Pulse Women's Month How these companies are rediscovering women as an untapped resource

The young Riyadh native’s team processes corporate invoices and payments at Saudi Arabia’s first business-process outsourcing center, a joint venture of Tata Consultancy Services, GE and Saudi Aramco.

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The two-year-old All-Women Business Process Services and IT Centre is part of the Saudi government’s program to expand the Saudi economy from energy into knowledge work play

The two-year-old All-Women Business Process Services and IT Centre is part of the Saudi government’s program to expand the Saudi economy from energy into knowledge work

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Sara AbdulAziz al-Omran is climbing the corporate ladder in a country where many women used to stay home.

She leaves her parents’ home early every morning to head to her job at the All-Women Business Process Services and IT Centre.

In just two years, al-Omran has gone from trainee to team leader, with three other women working directly under her. “It’s good to feel independent and achieve something in your career,” al-Omran says.

Read more: Why women should not be left behind in water management

The young Riyadh native’s team processes corporate invoices and payments at Saudi Arabia’s first business-process outsourcing center, a joint venture of Tata Consultancy Services, GE and Saudi Aramco. With several government agencies among its clients, the two-year-old center is part of the government’s program to expand the Saudi economy from energy into knowledge work. It’s also unique among GE’s five global service centers: Only women work there. It now has nearly 1,000 employees and within two years, the center will have 3,000 women workers.

The two-year-old All-Women Business Process Services and IT Centre is part of the Saudi government’s program to expand the Saudi economy from energy into knowledge work play

The two-year-old All-Women Business Process Services and IT Centre is part of the Saudi government’s program to expand the Saudi economy from energy into knowledge work

 

The center sits at the intersection of demographics and business in Saudi Arabia’s capital. Previously, 80 percent of the country’s workforce was in the public sector; now the government is trying to stimulate private enterprise, and international companies have set up shop.

The women-only facility is part of the National Transformation Initiative of King Salman and his son the Deputy Crown Prince Mohammed bin Salman and taps an unused resource, says Dr. Amal Fatani, the Saudi-born pharmacology and toxicology professor who heads the center. “We are utilizing one of the most important treasures we have in this country: our daughters,” says Fatani, a mother of four herself, who worked for decades setting up and running women’s departments at Saudi Arabia’s first university, King Saud University, as well as at the Ministry of Higher Education.

Clients include businesses in Turkey and North Africa, as well as in sub-Saharan Africa, Europe, the U.S. and India play

Clients include businesses in Turkey and North Africa, as well as in sub-Saharan Africa, Europe, the U.S. and India

 

Although the government has embarked on a campaign to integrate women more fully into private enterprises, the workforce participation rate of the kingdom’s women is still comparatively low. Just 13 percent of Saudi workers are female, although women account for 51 percent of university graduates, according to reported Saudi government statistics. (The number is higher in education and healthcare, where women account for around 40 percent of workers.)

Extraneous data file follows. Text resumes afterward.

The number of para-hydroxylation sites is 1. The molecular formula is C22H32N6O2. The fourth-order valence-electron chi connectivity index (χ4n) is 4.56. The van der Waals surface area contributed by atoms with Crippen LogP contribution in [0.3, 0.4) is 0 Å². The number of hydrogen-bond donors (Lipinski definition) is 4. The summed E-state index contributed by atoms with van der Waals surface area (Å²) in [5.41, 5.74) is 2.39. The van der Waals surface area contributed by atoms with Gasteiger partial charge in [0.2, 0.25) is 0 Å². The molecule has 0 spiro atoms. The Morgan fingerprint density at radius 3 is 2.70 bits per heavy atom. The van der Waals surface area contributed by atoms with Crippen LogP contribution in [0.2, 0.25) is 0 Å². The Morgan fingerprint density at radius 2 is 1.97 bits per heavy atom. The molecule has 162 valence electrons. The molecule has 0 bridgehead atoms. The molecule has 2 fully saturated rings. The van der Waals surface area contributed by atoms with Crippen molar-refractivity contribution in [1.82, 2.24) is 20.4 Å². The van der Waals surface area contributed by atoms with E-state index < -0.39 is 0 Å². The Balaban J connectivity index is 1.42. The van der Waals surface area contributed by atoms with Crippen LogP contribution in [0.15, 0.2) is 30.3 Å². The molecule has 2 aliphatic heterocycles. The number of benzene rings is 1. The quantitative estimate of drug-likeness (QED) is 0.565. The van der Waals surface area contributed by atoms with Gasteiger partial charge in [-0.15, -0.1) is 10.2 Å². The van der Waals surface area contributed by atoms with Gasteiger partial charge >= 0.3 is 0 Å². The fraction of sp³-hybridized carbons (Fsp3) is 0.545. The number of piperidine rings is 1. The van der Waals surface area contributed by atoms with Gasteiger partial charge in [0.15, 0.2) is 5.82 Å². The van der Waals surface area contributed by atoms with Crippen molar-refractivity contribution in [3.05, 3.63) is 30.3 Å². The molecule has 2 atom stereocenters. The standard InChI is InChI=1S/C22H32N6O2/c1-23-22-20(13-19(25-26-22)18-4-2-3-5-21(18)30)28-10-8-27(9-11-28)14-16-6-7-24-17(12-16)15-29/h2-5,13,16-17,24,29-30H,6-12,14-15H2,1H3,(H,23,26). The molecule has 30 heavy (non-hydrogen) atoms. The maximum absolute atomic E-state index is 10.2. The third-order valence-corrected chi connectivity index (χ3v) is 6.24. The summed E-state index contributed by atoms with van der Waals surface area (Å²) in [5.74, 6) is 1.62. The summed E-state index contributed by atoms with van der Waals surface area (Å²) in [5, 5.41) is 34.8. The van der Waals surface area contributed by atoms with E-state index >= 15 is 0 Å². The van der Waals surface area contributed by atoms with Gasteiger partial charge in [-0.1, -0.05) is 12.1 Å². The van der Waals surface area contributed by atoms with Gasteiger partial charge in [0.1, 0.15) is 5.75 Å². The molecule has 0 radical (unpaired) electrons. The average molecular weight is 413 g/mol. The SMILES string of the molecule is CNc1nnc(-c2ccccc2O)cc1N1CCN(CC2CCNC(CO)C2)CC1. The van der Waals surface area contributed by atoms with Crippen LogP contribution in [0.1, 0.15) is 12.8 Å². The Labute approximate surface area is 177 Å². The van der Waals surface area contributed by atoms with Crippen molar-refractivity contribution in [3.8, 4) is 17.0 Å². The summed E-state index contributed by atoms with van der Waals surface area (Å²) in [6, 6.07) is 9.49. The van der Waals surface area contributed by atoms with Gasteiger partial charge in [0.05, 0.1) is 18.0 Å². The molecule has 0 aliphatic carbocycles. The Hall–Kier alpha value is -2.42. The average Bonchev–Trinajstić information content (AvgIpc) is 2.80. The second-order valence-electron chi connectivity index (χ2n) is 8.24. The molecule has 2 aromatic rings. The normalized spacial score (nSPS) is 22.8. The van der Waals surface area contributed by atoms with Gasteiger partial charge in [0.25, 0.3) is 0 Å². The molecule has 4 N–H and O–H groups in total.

Fatani says that Saudi women prefer to work with other women. She say that “it has been a great challenge convincing them to work in the private sector, as it’s mainly a mixed environment.” At the TCS center, everyone — from executives to janitors — is female.

See also: Why are there so few women in Ghana's Parliament?

In addition to recruiting candidates, the center also has to convince clients that Saudi women can do the work.

That requires changing some incorrect stereotypes, says Deepa Vincent, the Tata manager sent to Saudi Arabia to head human resources for the center. Neither the requirement to wear the abaya nor the restrictions put on women’s participation in society means that women are subservient or less talented in business, she says: “A Saudi woman knows exactly what she wants.”

The initial efforts seem to be working. Clients include businesses in Turkey and North Africa, as well as in sub-Saharan Africa, Europe, the U.S. and India. They include the Saudi government, as well as sponsors Saudi Aramco and GE, which has promised to invest $1 billion in the country.

For college students, the center is a sought-after place to work amid a dearth of options. Al-Omran is driven, studious and bilingual in Arabic and English, but Saudi Arabia is a tough place for a woman to be an accountant.

“We are utilizing one of the most important treasures we have in this country: our daughters,” says Dr. Amal Fatani play

“We are utilizing one of the most important treasures we have in this country: our daughters,” says Dr. Amal Fatani

 

So when al-Omran, about to get her bachelor’s degree in accounting with a diploma in financial modeling from Riyadh’s King Saud University, heard about a new local company that was hiring female graduates, she applied. After she received her offer, her father, who works in the aircraft industry, visited the center and interviewed her new bosses to make sure it was an acceptable situation. With his support, al-Omran started as a trainee in January 2014.

In the future, TCS plans to open additional outsourcing centers with women workers in cities outside of Riyadh. Says Vincent, “If this isn’t proof of what women can do, I don’t know what is.”

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